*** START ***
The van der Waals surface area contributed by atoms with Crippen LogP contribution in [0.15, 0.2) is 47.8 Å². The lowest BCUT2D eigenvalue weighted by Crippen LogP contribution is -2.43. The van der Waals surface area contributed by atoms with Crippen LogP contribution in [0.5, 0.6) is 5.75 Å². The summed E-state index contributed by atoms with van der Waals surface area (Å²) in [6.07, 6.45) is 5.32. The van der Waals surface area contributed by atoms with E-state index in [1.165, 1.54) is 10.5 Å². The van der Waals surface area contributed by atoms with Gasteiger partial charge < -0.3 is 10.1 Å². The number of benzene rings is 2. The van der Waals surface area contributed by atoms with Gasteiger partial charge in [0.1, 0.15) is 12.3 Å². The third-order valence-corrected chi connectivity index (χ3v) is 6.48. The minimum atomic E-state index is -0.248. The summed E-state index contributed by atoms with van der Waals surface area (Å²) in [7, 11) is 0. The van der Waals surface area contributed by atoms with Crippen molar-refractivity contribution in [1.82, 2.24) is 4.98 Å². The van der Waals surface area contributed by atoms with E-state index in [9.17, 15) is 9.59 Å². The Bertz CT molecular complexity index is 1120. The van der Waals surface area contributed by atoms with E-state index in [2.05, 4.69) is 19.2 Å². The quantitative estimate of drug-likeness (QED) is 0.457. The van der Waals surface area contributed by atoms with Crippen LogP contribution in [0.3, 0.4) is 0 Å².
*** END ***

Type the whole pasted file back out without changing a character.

The van der Waals surface area contributed by atoms with Crippen LogP contribution in [0.15, 0.2) is 47.8 Å². The lowest BCUT2D eigenvalue weighted by Crippen LogP contribution is -2.43. The van der Waals surface area contributed by atoms with Crippen LogP contribution in [0.5, 0.6) is 5.75 Å². The summed E-state index contributed by atoms with van der Waals surface area (Å²) in [6.07, 6.45) is 5.32. The van der Waals surface area contributed by atoms with E-state index in [1.165, 1.54) is 10.5 Å². The van der Waals surface area contributed by atoms with Gasteiger partial charge < -0.3 is 10.1 Å². The number of benzene rings is 2. The van der Waals surface area contributed by atoms with Gasteiger partial charge in [0.1, 0.15) is 12.3 Å². The third-order valence-corrected chi connectivity index (χ3v) is 6.48. The minimum atomic E-state index is -0.248. The summed E-state index contributed by atoms with van der Waals surface area (Å²) in [7, 11) is 0. The van der Waals surface area contributed by atoms with Crippen molar-refractivity contribution in [1.82, 2.24) is 4.98 Å². The van der Waals surface area contributed by atoms with E-state index in [9.17, 15) is 9.59 Å². The Bertz CT molecular complexity index is 1120. The van der Waals surface area contributed by atoms with E-state index in [2.05, 4.69) is 19.2 Å². The quantitative estimate of drug-likeness (QED) is 0.457. The van der Waals surface area contributed by atoms with Crippen LogP contribution in [0.3, 0.4) is 0 Å².